Alan Haughton, from anti-expansion campaign group Stop City Airport, today said: “I am delighted by the Mayor of London Boris Johnson's refusal of these plans that would have seen thousands of residents entering a new London City Airport noise contour.

"The impacts of noise on residents should not be underestimated nor ignored as it has a direct impact on their quality of life - something that the Labour Council of Newham did not fully respect when they gave their approval.

"No other East London Council supported this application and thousands of residents objected."

A separate application to build a six-storey four-star hotel on the City Airport site has been left to the council to determine.

Source Evening Standard




Is Uber already harming the traditional London taxi?


Official figures show that the numbers of people interested in becoming a London taxi driver have fallen and the car-booking phone app Uber is being blamed. But is this the beginning of a serious decline for the traditional black cab, ask Harry Low and Justin Parkinson.
"The cab trade is facing its biggest challenge in 300 to 350 years," says Steve Albasini, who's been driving a London taxi for seven years.
Cabbies in the UK feel under threat from Uber, a US firm which allows passengers to book cars using a mobile phone app, paying by debit or credit card, rather than cash. Its main selling point is that it is cheaper than taxis hailed in the street.
Transport for London figures show the number of people studying "the Knowledge", the geographical training for licensed taxi drivers, fell from 3,326 in 2012, when Uber started in London, to 2,159 last year. Under this system, would-be drivers spend between two and four years imbibing an encyclopaedic level of detail of the capital's streets and traffic systems. They learn about 320 routes, 25,000 streets and 20,000 landmarks and places of interest, such as museums, restaurants, embassies and colleges.
The aim is that, once qualified, they can get a passenger home anywhere in London as quickly and safely as possible. The written exam at the end of their training costs £200 and the practical test another £400. These are in addition to the expense of training, with several Knowledge schools offering courses.
Uber, by contrast, allows drivers to start earning money far quicker. There's no equivalent of the Knowledge - instead there's a reliance on GPS technology to get around cities.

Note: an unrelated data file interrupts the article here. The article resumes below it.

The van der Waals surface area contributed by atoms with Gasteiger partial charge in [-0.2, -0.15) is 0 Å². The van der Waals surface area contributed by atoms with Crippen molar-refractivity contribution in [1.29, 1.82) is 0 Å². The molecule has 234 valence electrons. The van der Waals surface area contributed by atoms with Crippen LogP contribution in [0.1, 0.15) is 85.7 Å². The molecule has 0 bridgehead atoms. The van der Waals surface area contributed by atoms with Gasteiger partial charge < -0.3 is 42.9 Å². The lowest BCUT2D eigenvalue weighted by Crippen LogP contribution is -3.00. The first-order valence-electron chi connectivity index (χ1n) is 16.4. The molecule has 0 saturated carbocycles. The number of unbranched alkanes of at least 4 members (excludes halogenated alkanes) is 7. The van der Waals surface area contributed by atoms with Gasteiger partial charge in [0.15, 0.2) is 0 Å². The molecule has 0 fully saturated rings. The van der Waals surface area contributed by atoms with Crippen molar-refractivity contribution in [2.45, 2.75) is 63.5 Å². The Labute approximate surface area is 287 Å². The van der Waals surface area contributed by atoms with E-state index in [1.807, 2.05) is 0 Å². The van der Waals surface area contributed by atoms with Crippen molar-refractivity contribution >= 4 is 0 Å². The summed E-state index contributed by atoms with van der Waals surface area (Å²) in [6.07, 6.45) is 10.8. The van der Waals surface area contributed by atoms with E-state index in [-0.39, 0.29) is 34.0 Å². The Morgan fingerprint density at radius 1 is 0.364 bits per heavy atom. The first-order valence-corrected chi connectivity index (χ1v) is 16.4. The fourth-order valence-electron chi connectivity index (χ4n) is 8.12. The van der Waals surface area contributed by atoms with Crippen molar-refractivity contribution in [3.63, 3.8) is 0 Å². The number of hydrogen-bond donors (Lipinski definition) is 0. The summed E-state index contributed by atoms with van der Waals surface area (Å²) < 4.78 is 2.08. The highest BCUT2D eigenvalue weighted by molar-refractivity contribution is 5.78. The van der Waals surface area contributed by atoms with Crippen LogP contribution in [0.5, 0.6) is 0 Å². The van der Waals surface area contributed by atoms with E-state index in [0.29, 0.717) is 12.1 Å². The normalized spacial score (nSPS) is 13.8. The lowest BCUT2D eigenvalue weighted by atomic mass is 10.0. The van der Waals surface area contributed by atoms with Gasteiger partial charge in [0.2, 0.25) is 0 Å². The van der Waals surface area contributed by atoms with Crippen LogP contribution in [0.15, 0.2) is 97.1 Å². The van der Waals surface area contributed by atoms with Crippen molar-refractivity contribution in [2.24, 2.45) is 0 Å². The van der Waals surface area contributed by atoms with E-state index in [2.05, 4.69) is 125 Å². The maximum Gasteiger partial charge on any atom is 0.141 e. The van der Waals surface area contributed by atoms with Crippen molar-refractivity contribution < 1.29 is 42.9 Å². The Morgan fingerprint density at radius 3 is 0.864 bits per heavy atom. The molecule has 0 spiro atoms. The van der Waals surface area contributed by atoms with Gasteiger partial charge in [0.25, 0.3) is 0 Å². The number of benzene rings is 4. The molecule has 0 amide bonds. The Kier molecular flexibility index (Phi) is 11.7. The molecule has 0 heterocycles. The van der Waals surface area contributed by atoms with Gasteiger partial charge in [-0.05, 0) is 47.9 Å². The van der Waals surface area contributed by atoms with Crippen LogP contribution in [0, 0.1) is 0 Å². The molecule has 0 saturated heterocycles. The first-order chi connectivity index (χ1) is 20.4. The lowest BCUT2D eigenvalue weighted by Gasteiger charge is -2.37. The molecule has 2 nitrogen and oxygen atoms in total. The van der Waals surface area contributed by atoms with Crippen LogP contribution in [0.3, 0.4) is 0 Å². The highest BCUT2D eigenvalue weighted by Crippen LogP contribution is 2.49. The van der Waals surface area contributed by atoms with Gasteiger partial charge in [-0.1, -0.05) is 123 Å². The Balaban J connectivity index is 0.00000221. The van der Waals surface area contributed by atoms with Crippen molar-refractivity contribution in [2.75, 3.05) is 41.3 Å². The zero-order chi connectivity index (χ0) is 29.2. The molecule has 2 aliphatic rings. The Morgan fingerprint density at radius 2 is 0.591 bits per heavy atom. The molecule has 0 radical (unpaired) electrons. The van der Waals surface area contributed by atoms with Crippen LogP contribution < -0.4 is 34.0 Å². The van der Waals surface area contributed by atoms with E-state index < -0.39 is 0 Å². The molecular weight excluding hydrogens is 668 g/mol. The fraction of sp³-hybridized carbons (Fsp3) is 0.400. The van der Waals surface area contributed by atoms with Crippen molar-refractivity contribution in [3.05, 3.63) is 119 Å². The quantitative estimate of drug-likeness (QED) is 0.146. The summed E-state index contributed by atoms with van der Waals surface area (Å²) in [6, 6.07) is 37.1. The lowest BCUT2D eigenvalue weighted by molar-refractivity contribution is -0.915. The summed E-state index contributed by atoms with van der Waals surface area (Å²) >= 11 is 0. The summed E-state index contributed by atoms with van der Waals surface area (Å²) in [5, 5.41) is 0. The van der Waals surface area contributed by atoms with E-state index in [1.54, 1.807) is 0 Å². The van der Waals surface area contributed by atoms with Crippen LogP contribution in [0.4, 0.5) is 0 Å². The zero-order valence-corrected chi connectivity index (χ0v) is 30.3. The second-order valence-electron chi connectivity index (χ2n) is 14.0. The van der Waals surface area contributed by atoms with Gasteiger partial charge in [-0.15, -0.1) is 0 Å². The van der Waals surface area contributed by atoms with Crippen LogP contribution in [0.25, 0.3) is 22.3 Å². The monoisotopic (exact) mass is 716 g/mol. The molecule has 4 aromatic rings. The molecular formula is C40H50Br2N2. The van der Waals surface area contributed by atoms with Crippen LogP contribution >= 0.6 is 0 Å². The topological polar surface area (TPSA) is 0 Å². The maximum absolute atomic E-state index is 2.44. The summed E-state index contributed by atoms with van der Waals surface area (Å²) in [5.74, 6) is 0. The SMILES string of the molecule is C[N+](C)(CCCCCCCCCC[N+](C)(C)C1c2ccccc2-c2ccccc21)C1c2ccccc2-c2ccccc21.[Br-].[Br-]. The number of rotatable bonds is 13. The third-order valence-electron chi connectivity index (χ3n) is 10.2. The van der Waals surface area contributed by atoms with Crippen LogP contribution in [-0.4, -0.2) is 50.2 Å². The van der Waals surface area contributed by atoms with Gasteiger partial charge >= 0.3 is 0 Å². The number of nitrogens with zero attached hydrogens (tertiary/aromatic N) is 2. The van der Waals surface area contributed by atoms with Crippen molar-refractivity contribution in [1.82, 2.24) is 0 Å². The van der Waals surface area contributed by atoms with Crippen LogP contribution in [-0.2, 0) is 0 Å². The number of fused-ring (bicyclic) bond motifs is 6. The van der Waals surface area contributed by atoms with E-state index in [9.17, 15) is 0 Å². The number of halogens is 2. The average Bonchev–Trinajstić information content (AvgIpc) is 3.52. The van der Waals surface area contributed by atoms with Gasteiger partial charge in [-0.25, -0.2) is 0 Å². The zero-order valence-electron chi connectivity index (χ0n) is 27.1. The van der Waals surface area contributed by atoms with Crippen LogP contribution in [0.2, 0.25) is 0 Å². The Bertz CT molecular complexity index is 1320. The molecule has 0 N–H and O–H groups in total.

It's a model that's proved popular since the company started in San Francisco in 2009, spreading to 57 countries. Figures released in March show there are now more Uber cars than yellow cabs in New York. In the UK it's expanded into Birmingham, Leeds, Newcastle and Manchester. The business's global value has been placed at $40bn (£25.4bn).
"The figures on London cabs from TFL sound pretty much right," says Steve McNamara, head of the Licensed Taxi Drivers' Association. "Doing the Knowledge is a big time investment. Why would you do two or three years' training, when you have the promise instead of going out and earning instant money? We're very, very concerned about the situation."
MacNamara argues that a growth in Uber vehicles is clogging up the streets of central London while they wait to pick up passengers, also reducing air quality. He claims Transport for London is not doing enough to ensure standards are maintained.
Albasini agrees. "Some people will say 'What's the point in doing the Knowledge?'" he says. "GPS can get you somewhere, but being driven by someone who knows what they're doing is better than being driven by someone who is slave to a piece of computer equipment. That's a bad thing for Londoners."
Ex-servicemen at a taxi training school gaining knowledge of the city
London's taxi drivers have a special term for the quietest period of the year, starting in January, calling it "kipper season". This year, things didn't really pick up again during spring, says Albasini. "I'm working 70 to 80 hours a week," he says, "and I'm just about making the same money I used to from 50 hours a week."
The capital's cabbies are proud of their history. In 1654, Oliver Cromwell set up the Fellowship of Master Hackney Carriages, a name still used for black cabs. The Knowledge test was introduced after the Great Exhibition in Hyde Park in 1851. Visitors complained that drivers were making too many mistakes. The training continued after the first motorised cabs came into use in 1898.